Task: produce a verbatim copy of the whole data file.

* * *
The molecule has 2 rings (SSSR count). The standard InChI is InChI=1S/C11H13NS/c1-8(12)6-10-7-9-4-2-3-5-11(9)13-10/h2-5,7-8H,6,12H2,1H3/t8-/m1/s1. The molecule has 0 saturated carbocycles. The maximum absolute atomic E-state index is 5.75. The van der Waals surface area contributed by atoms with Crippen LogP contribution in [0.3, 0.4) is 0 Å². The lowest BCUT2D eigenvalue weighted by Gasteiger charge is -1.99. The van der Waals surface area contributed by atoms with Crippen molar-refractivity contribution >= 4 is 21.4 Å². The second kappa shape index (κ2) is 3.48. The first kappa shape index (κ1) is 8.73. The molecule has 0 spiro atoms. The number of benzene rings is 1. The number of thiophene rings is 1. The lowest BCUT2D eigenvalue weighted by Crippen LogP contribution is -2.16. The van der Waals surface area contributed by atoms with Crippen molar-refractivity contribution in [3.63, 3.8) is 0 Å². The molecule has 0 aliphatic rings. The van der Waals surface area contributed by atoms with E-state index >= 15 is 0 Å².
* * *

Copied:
The molecule has 2 rings (SSSR count). The standard InChI is InChI=1S/C11H13NS/c1-8(12)6-10-7-9-4-2-3-5-11(9)13-10/h2-5,7-8H,6,12H2,1H3/t8-/m1/s1. The molecule has 0 saturated carbocycles. The maximum absolute atomic E-state index is 5.75. The van der Waals surface area contributed by atoms with Crippen LogP contribution in [0.3, 0.4) is 0 Å². The lowest BCUT2D eigenvalue weighted by Gasteiger charge is -1.99. The van der Waals surface area contributed by atoms with Crippen molar-refractivity contribution >= 4 is 21.4 Å². The second kappa shape index (κ2) is 3.48. The first kappa shape index (κ1) is 8.73. The molecule has 0 spiro atoms. The number of benzene rings is 1. The number of thiophene rings is 1. The lowest BCUT2D eigenvalue weighted by Crippen LogP contribution is -2.16. The van der Waals surface area contributed by atoms with Crippen molar-refractivity contribution in [3.63, 3.8) is 0 Å². The molecule has 0 aliphatic rings. The van der Waals surface area contributed by atoms with E-state index >= 15 is 0 Å².